Eagles special teams coach Bobby April is giving Parrish that shot, bringing him back for a second Eagles training camp to push the incumbent Sav Rocca for the punting job and see if he can chip in on kickoffs to reduce the strain on David Akers' left leg.
But it's been, and will be, an uphill battle.
"Ken got the baton, and when he got it he was trailing," April said. "And he's still trailing, and we're coming into the stretch and he's still got a chance at the wire."
"If that makes sense."
"It's always a competition regardless of who they bring in," said Rocca. "The only way it's not a competition is if they bring no one in."
Rocca's edge comes from proving he can punt under the lights on Sundays. How much time Parrish or Rocca will see in Friday's preseason game against the Jacksonville Jaguars has not been determined, April said.
The Eagles are trying to make sense of what they have for kicking options. Rocca has been solid in his 3 years, with a 42.1-yard average and 26 punts downed inside the 20 last season, but hasn't wowed the Eagles since coming over from Australia.
Akers, entering his 12th year with the organization, has been a model of consistency for an NFL kicker the last decade, making nearly 82 percent of his field goal attempts.
But Akers will turn 36 in December, and his age and wear-and-tear called attention to the Eagles that they needed to bring in Parrish and find out if he can be a weapon on kickoffs, specifically directional kicks.
Rocca said he doesn't have the leg Akers, or even Parrish, has, saying he consistently can get it out to the 10-yard line. Rocca did not participate in kickoffs during yesterday's afternoon special teams session. Parrish consistently kicked balls into the end zone. Akers plugged his right foot into the turf on his first deep attempt, saying it felt like he stepped on a rock. He walked the pain off and had it checked out in the training tent before returning.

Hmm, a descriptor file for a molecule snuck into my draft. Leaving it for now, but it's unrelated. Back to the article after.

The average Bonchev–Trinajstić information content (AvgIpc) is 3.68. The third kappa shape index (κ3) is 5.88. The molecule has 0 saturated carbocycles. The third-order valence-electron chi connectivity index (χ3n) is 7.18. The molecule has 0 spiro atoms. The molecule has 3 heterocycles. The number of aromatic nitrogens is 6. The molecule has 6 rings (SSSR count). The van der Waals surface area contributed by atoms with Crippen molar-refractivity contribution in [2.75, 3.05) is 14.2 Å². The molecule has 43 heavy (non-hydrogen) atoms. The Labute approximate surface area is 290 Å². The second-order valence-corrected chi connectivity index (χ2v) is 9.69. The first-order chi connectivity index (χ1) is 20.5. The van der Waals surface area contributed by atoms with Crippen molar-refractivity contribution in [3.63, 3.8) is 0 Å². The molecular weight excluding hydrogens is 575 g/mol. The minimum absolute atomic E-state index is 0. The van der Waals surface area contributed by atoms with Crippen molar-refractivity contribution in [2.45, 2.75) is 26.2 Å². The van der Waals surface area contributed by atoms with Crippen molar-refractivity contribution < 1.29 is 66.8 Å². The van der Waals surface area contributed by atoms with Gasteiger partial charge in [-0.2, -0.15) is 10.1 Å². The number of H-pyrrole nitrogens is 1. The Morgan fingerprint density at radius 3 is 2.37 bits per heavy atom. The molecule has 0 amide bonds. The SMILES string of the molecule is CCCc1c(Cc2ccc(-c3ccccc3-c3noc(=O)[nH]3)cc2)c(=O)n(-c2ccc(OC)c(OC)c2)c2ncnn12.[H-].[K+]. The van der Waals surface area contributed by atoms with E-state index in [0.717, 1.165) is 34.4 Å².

Though Parrish showed off his leg strength, Akers used a mind-over-body approach. Feeling a wind at his back, Akers purposely kicked a lower ball, which when caught by the return man, exerts enough force to drive a guy back a step. Less hang-time, but effective hang-time, he called it.
"Ultimately, I don't want anybody taking my job, so I'm going to compete as hard as I can," Akers said. "I want to be out here fighting. I don't want anybody kicking off. I want to be the kickoff guy."
The key for Rocca, though, may be Akers, who's meticulous in every detail his job entails, including the hold, which has been Rocca's job. Akers goes into his plant step as the ball is being pinned to the turf, giving him a split second to adjust.
He equated it to a golfer's mid-swing. If suddenly the tee moves or is higher or lower than expected, it throws Akers off.
"He knows that when it comes down to the holds, he's going to get what he wants when I'm holding," Rocca said.
With the youth of the team and depth needed at other positions, there may not be room for three kickers on the 53-man roster. April said it's rare for teams to carry a third kicker just for the sake of kicking off.
"For us to practice kick returns, you can use the JUGS [passing machine], but it's just not the same," April said. "You need the live pitcher coming at you instead of a JUGS machine, so that takes a lot of wear and tear off of Dave, too."
So how do you rationalize to Parrish, if he were to get cut for the third time, he wasn't just brought in for camp labor?
"We told him a lot of stuff about his competition, what he needs to do, what he needs to show," April said. "I think, in his mind, he would say that we've been very fair to him should that happen. I don't think he would have a beef with the organization at all, and I don't think he should, to be honest."
Said Parrish: "Whatever they need me as, that's what I tell them. Whatever you need me to do I'm going to make sure I'm going to bust my butt and get as best as I can at that."